Shannon Hayes is an author of several books and the host of grassfedcooking.com. Her recent blurb to subscribers lays out the drama of the current grain situation, which I’ve gone into at some length here…
Your Turkey Is On The Chopping Block
Last Thursday was meat cutting day at the farm. Usually, processing days are pleasurable. Cutting and wrapping requires that we have extra hands on duty, and the long hours spent breaking down a couple beef carcasses inevitably results in a steady flow of bawdy humor and happy camaraderie. But on this particular morning, as I pull into the farmyard, the mood is black. Clint, who runs the saw in the cutting room, hurries by. “Look out”, he mutters, as I shuttle my daughters toward the house to see Grammie, “It’s bad in there.”
I find Grammie (a.k.a. my mom) in her office, staring at the farm spreadsheets, one hand on her forehead as she clicks through the numbers.
“The price of broiler mash went up $20”
“What else is new?” My tone was sarcastic.
“In one week.”; It went up $20 per ton in just one week. The feed mill says there’s no end in sight.
Price hikes are a grim reality for everyone. The cost of transporting our meats to farmers markets has doubled since 2005. So have the costs for heating the brooders and hauling the livestock. The week prior, the price of casings for our handmade sausages tripled. And in only one year’s time, the price of grain has doubled.
We’ve grown used to it. We are a diversified, pasture-based livestock farm, which means we are in a far better position than most folks when it comes to surviving rising fuel costs and a global food crisis. Grazing ruminants — cows, sheep and goats, can convert forage into good food. And they can make use of our hilly, rocky, frost-prone hillsides that simply can’t grow crops. Poultry and pigs are not ruminants. They are omnivores, and require grain to supplement their diet if we are to produce enough to sell. Because we keep them out on pasture, our grain requirements are minimal compared to producers managing concentrated feeding operations. Still, feed costs make up a good portion of the farm budget. The survival of our family business is like plate spinning, where we focus simultaneously on several elements of the family farm equation: greater diversification, stepped-up marketing, cost cutting, and increased self-reliance.
In truth, we find plate spinning rather enjoyable. Today’s small farmer must be into such a game, willing to assume some risks and to be creative with business management. Generally, we are stimulated by the challenges, forever ready to sit down with calculators, pens and pads to hash out whatever confronts us. If this didn’t hold appeal, we’d all have 9-5 jobs. So I am surprised at the gravity in my mother’s voice.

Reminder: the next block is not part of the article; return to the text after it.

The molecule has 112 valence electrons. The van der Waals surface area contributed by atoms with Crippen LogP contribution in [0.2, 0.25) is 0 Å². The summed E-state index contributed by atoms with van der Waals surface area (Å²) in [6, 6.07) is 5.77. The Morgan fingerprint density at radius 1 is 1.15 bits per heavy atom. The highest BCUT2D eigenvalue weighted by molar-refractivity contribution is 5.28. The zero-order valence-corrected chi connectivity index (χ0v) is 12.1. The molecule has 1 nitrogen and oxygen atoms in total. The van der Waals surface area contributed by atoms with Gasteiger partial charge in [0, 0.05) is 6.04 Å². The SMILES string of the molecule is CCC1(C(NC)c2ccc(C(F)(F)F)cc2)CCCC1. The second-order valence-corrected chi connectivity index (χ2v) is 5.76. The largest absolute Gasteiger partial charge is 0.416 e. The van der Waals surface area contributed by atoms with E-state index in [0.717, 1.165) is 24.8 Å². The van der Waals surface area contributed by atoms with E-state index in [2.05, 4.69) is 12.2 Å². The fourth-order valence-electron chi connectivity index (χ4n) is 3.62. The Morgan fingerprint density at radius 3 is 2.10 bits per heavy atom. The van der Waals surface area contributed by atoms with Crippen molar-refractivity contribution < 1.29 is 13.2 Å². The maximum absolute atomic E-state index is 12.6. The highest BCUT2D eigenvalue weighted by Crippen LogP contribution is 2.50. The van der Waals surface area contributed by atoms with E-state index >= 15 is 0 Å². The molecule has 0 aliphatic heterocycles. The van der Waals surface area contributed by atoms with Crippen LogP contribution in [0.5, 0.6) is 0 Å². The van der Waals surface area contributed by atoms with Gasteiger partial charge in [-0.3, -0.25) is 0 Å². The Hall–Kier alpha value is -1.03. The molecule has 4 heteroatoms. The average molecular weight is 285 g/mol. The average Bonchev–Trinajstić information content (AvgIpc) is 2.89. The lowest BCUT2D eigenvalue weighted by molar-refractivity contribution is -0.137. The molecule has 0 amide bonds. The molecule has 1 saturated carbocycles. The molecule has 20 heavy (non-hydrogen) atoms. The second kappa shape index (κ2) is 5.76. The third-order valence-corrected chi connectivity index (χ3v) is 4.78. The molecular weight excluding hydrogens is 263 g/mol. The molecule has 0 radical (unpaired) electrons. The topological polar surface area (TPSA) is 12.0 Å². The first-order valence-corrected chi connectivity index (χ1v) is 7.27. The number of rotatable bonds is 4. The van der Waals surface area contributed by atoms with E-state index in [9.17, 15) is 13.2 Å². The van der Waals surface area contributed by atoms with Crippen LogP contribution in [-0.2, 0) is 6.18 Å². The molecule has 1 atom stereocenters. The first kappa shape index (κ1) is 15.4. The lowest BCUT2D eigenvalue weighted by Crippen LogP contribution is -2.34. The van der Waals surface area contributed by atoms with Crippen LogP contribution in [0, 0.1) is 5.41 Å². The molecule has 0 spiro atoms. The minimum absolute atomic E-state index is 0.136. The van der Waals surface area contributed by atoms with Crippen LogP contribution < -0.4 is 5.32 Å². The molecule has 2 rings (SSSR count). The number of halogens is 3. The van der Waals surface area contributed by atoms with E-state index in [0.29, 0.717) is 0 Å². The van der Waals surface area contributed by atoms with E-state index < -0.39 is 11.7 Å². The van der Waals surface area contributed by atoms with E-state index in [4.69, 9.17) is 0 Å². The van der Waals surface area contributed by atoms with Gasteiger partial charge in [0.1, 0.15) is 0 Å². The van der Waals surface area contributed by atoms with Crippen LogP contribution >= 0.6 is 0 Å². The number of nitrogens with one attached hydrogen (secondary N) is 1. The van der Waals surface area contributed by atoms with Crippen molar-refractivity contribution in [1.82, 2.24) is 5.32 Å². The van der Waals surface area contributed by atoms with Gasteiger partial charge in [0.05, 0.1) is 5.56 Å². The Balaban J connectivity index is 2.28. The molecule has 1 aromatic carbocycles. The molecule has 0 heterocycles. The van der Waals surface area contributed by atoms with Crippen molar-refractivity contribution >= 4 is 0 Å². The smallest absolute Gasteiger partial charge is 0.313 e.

“Mom, Stop seeing the glass half-empty. We’ll figure out something.”
“Damn it, the glass is half-empty, Shannon!” And her eyes fill with tears. “It’s the turkeys. I can’t control the costs on the turkeys! What are people going to do for Thanksgiving?”
But, I think to myself, the glass is still half-full. The hard times we all face are marked by a generosity of spirit within our community. Daily, I am inspired by the little things folks are willing to do with the understanding that we all need to pull together: The feed mill faces fuel surcharges on all its products. It passes none of them along to the farmers, figuring the increased grain prices are too great a burden already. Many of our expenses have doubled, yet our grassfed meat prices remain steady. Our poultry and pork prices have only gone up 11% in two year’s time. Neighbors call before driving to town to see if anyone on the road needs something. Interns offer to take reductions in pay.
My mother, however, isn’t wrong. The glass is half empty, because the generosity stops with the common man. Like the big oil companies, agribusiness is getting fatter and fatter while the common folks’ bank accounts grow lean.
Last year, neglecting to mandate conservation measures, Congress mandated a five-fold increase in the use of biofuels. According to a story in The New York Times, one fifth of our national corn crop is now used for ethanol production. Increasingly, farmers are planting more and more corn, which cuts the acreage available for other crops, like soybeans, thus driving up those prices as well (1). Next, take a disaster, like the flooding in Iowa, and add it to the mix. I called our local feed mill to find out why our broiler mash prices went up $20 a ton.